Now I have early stage presbyopia which is only an issue for reading small text. I'm grateful I can just pop out the lenses and get spectacular near vision when I need it. It's great for watching video on a 5" cell phone because you can hold it close enough to fill your field of view and don't have to support the mass of a larger phone when lying down.


I wonder would the regular use of reading glasses for children help prevent myopia?


~possible but I've read a research that the most impact for children is simply more outdoor time. There's a pdf of a Piano Tuner Association recommending the use of reading glasses when working in close distance.

I believe there should be wider recommendation to strongly discourage using myopia glasses for computer/reading. I've been wearing it since I was 7 (> 15 years) with a lot of reading, phone and computer usage, no ~big changes in my myopia but not better too. (Disclaimer, my glasses have always been pretty weak (<2))

I've also mistakenly overcorrected my latest pair, so I'll experiment with a astigmatism-only pair to see how much I need correction.


Not quite the same, but orthokeratology (Ortho-K) is a thing. Specifically for children.

https://www.eyeconcepts.com.au/ortho-k


probably not a good idea because it would introduce more problems related to convergence and accommodation, better to just let the eyes work naturally and keep better habits.


I have a hard time buying this theory. I'm working behind a screen a lot, and my vision was mostly ok, but about 6-7 years ago I discovered I am no longer comfortable watching TV. I got glasses, which I wore only when watching TV (no more than an hour or two per day, and not every day - on average, would be around an hour a day or less). Recently, I had to take a vision test for driving, and I discovered that while I can still subjectively see OK, I can no longer legally drive without glasses. I went for an eye check and got a prescription which is slightly stronger than my old glasses, though not significantly: I can drive - and pass the eye exam - both with my old and new glasses. Clearly, I have some myopia, and clearly, it got worse with time, though not drastically so. Also it sounds very unlikely that it was caused by short period I have been wearing glasses to watch TV. Moreover, since I've been going around for a while with no glasses, while my vision was somewhat myopic (I didn't have vision test for years and didn't feel the need to have one) - I have essentially been following the instructions in the article, without knowing it, as I understand. Yet, my vision didn't become better - in fact, it became worse, albeit slightly (which I totally expected with age, so I am not surprised here).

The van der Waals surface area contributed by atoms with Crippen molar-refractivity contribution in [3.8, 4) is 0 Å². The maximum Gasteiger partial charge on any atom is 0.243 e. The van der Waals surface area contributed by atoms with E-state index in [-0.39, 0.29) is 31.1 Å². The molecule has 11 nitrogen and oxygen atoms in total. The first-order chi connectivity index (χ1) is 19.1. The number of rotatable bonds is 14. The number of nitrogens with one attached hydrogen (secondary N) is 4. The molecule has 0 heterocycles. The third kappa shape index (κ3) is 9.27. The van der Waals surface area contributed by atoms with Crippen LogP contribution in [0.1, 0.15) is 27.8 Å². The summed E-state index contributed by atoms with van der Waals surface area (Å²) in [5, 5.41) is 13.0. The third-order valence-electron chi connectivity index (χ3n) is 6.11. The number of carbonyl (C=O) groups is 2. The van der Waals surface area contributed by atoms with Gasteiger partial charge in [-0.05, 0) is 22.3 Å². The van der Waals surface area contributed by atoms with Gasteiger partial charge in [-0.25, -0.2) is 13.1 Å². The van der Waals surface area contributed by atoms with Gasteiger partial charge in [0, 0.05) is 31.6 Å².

The article stresses that if you reduce too much for the distant vision then you will have too much blur which will only lead to blur adaptation, and won't yield any improvements.


I can focus my eyes without glasses (20/15), and with glasses too. I can try on the glasses of a myopic person and still bring everything into focus, although it's an eye strain like I'm trying to focus on something 2 inches from my face. Astigmatism is tough though- either the horizontal is in focus, or the vertical, but not both at the same time.